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Chat about the latest toys and innovations.

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#206459 by acoustic58
Sun Feb 24, 2013 9:48 pm
I am thinking about making the move from the Tascam stand alone machines to something like Pro Tools. Right now I have a Tascam DP-02. 8 tracks and it works great and does much of what I need but as musicians, we always want more toys and controls. I am completely new to computer based programs and I was hoping to get some ideas to at least point me in the right direction. I have an Imac which comes with garageband but from everything I have heard, that is basically a toy compared to what is out there on the market today.

There are a number of different companies that are making computer based recording programs and they all claim to be the best. Pro Tools being one of them. The first question, is Pro tools the best way to go and which version? The next question is, after I buy a computer based program, what other gear do I need to purchase to get the guitars, mics, drums, etc into the system ?

Just trying to get a realistic cost point before I begin this transition. I want to thank you in advance for any ideas you can send my way.

Bob

#206462 by Cajundaddy
Mon Feb 25, 2013 12:20 am
There is no silver bullet for project studios IMHO. Both stand alone and software based DAWs have their place. I own and use Roland VS2000 DAW, Mac w/Garageband, and Protools LE. More money than brains I guess. :oops:

Each has benefits and downsides:

VS2000
runs 24 bit so it sounds great. With optional mouse and monitor it works much like a software based DAW with a nice control surface. Very stable with few crashes, limitations on simultaneous effects processing so you need to plan ahead. Reasonably easy to setup, use and get good recordings quickly. I prefer to track live with this and transfer files to the Mac for mixing.

Mac /Garageband Sounds great, very easy to use, limited effects plugins, reasonably stable as long as you don't draw too many resources. Very intuitive and useful as a project studio/songwriting tool and you can get good demos easily. A good 1st DAW.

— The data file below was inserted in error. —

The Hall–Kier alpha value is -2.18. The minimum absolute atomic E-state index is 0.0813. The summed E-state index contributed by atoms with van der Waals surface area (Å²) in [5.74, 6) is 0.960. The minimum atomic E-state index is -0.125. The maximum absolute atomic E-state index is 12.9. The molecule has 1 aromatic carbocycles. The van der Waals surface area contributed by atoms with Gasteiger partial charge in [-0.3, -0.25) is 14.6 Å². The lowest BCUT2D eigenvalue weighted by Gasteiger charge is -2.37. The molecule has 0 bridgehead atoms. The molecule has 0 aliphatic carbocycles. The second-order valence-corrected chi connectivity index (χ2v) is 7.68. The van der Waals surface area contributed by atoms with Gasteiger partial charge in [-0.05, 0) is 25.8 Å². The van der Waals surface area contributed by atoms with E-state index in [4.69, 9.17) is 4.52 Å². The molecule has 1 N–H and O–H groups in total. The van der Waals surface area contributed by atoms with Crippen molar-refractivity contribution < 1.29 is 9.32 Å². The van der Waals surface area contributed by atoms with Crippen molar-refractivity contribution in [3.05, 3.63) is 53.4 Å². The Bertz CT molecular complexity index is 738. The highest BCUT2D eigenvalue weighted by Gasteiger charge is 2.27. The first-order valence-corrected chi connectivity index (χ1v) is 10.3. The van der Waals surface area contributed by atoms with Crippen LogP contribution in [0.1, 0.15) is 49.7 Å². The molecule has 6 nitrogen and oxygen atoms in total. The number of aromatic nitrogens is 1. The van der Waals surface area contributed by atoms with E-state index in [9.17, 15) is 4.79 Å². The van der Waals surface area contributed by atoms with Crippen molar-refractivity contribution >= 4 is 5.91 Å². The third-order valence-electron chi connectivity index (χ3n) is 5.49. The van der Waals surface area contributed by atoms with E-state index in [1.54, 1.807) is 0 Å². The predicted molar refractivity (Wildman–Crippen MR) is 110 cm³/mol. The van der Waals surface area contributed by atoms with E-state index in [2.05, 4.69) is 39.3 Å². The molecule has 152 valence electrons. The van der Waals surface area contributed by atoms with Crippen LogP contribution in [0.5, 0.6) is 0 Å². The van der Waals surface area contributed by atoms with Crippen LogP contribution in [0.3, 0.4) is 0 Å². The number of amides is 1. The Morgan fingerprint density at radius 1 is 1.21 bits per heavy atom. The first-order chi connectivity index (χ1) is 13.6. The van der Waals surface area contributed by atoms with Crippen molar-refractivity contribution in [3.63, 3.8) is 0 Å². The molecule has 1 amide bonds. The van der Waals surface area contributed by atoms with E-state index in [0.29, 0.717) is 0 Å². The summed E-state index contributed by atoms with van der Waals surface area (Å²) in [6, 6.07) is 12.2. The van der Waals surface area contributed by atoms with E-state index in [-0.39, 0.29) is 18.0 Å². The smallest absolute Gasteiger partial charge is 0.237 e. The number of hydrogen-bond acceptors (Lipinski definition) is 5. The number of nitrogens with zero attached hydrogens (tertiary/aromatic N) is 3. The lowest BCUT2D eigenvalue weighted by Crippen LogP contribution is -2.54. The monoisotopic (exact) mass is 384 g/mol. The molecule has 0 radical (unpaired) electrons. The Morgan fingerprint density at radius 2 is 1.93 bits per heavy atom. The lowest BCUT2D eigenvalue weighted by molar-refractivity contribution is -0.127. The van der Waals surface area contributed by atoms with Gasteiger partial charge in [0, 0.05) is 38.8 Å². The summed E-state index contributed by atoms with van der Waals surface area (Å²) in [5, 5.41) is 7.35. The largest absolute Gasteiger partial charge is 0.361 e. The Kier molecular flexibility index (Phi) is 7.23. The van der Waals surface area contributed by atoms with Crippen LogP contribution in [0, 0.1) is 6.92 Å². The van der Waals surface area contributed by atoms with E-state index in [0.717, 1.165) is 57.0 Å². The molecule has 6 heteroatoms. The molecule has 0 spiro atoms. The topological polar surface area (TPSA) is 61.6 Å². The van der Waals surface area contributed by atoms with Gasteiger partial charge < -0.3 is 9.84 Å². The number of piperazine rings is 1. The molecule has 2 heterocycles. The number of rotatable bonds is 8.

Mac/Protools
If you are doing feature film scores or cutting tracks for Sony, this is what you want. Period. Unlimited capability and mind-numbing complexity. Tons of effects plugins for everything you could imagine and very resource hungry. Compatible with every major recording studio in the US. Downside: Really long learning curve as it is not intuitive. Very heavy on computing power so you need a TON of RAM and fast processors or it will crash... a lot. I am pretty old-school and did a lot of recording on 8T 1/2" tape. I understand analog recording well. Protools is my most capable and least favorite DAW platform. YMMV

#206531 by GuitarMikeB
Mon Feb 25, 2013 3:46 pm
Like Johnny7 says, ProTools is a must if you are going to be bringing your projects to big pro studios for further mixing/tweaking/etc.
That's how PT got as big as it is - they got their feet into all these places first.

On the otherhand, if this is for your own use, or you are going to do all the mixing yourself and just send out stereo files for mastering, you do NOT need PT.
Download Reaper - its free to try out (as long as you want, there is just an annoying pop-up box reminding you to register after 30 days) and is truly full-featured. 200+ page PDF user manual, huge user forum.
http://www.reaper.fm/

#206804 by acoustic58
Thu Feb 28, 2013 5:23 am
Thank you for your opinions. Another question, what do you suggest as far as gear to get the mics and instruments into the computer. There seems to be a number of options.

Thank you

#206834 by GuitarMikeB
Thu Feb 28, 2013 2:13 pm
Mics and audio interfaces - a zillion choices.

The audio interface is the key part - its teh thing that converts your audio to digital.
When choosing an AI, you have to consider the maximum number of simultaneous and separate tracks you want to record at one time. For example, if you are recording a drum kit, you may want 4, 6 or more mic inputs - that means having that many preamps in the AI. If you're tracking a whole band live with each amp miced, drum mics, and vocals, you would need however many inputs and mic preamps that is.
If you're doing everything yourself (demos), you will need fewer simultaneous inputs obviously.
There are many good AIs with 2 mic preamps (Focusrite Scarlett 2i2, M-Audio Pro), and the choices keep going up along with the price.
The more you pay, typically, the better the preamps and the a-to-d converters.
Mics - use what you have to start. Shure SM58 for vocals, SM57 to mic amps, etc. The sky is the limit with mics.
Do some reading over at homerecording.com - tons of info there.

#206848 by Cajundaddy
Thu Feb 28, 2013 3:41 pm
acoustic58 wrote:Thank you for your opinions. Another question, what do you suggest as far as gear to get the mics and instruments into the computer. There seems to be a number of options.